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Over the last two years we've talked many times about how to make money on high-tech stocks.
But that doesn't mean you can blindly invest in just any tech stock. To ensure that you make money in the long run, you must avoid losses in the short run.
Today, I'm going to show you how to protect your portfolio's value by dodging stocks with "Loser" written all over them.
Specifically, I want to talk with you about a mega-cap tech firm that you need to steer clear from.
In fact, this firm violates a key rule of my five-part wealth-building strategy…
Big Black and Blue
I have read numerous stories about the turnaround underway at International Business Machines Corp. (NYSE: IBM) over the last several years.
There was another spate of positive stories last week after IBM reported first-quarter results that beat Wall Street's earnings estimates.
While I'm glad to see the company making progress, I still see a lot of problems ahead. After all, the first quarter also was the 12th consecutive one in which IBM suffered an annual sales decline.
"You can't cut your way to growth."
I know this area well, having served as a strategic advisor to a turnaround investment banker. I've seen firsthand just how much money you can make on turnarounds – if you pick the right one.
IBM is not the right one.
Virginia Rometty has spent her entire three years as IBM's CEO trying to right a listing ship.
And she has made some good decisions, like getting IBM to focus more on Big Data. That's a new field that involves using massive computing power to comb through mountains of raw data to find key patterns, such as spotting online fraud among billions of e-commerce transactions or improving efficiencies at warehouses and factories.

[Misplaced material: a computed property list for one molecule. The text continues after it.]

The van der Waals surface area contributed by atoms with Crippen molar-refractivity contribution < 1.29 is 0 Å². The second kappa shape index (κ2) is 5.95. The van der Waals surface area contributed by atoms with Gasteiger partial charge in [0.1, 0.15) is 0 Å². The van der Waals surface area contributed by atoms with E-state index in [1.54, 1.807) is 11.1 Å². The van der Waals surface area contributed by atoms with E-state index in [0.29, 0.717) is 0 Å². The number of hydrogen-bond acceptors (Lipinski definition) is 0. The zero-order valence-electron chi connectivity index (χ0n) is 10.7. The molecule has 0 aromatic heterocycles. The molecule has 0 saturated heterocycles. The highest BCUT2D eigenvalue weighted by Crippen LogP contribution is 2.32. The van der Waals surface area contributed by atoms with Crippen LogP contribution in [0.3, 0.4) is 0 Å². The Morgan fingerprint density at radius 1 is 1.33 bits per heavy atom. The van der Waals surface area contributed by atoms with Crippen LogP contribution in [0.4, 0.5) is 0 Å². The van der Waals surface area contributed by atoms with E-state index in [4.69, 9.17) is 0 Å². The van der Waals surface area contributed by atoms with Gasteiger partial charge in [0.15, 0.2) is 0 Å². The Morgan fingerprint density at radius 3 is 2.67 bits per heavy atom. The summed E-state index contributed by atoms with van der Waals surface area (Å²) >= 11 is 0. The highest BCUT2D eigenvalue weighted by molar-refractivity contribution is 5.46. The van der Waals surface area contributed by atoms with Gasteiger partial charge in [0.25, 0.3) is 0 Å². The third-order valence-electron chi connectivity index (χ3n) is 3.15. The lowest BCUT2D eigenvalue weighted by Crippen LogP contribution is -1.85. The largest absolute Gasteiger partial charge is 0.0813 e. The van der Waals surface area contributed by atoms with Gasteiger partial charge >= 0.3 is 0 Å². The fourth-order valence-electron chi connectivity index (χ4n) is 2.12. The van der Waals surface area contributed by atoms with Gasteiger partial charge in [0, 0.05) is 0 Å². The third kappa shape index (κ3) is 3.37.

Rometty also has steered IBM more toward cloud computing, a trend in which vendors host data and applications for their clients at remote server "farms" and deliver it all over the Web.
About the Author
Michael A. Robinson is a 36-year Silicon Valley veteran and one of the top technology financial analysts working today. That's because, as a consultant, senior adviser, and board member for Silicon Valley venture capital firms, Michael enjoys privileged access to pioneering CEOs, scientists, and high-profile players. And he brings this entire world of Silicon Valley "insiders" right to you...
- He was one of five people involved in early meetings for the $160 billion "cloud" computing phenomenon.
- He was there as Lee Iacocca and Roger Smith, the CEOs of Chrysler and GM, led the robotics revolution that saved the U.S. automotive industry.
- As cyber-security was becoming a focus of national security, Michael was with Dave DeWalt, the CEO of McAfee, right before Intel acquired his company for $7.8 billion.
This all means the entire world is constantly seeking Michael's insight.
In addition to being a regular guest and panelist on CNBC and Fox Business, he is also a Pulitzer Prize-nominated writer and reporter. His first book Overdrawn: The Bailout of American Savings warned people about the coming financial collapse - years before the word "bailout" became a household word.
Silicon Valley defense publications vie for his analysis. He's worked for Defense Media Network and Signal Magazine, as well as The New York Times, American Enterprise, and The Wall Street Journal.
Michael is 100% independent and receives absolutely no compensation from companies he writes about. His ideas are completely his own.
So, it probably goes without saying that you won't ever be left in the dark about breaking innovations, ahead-of-their-time technologies, and breakout companies on the cusp of changing the world once you join this world.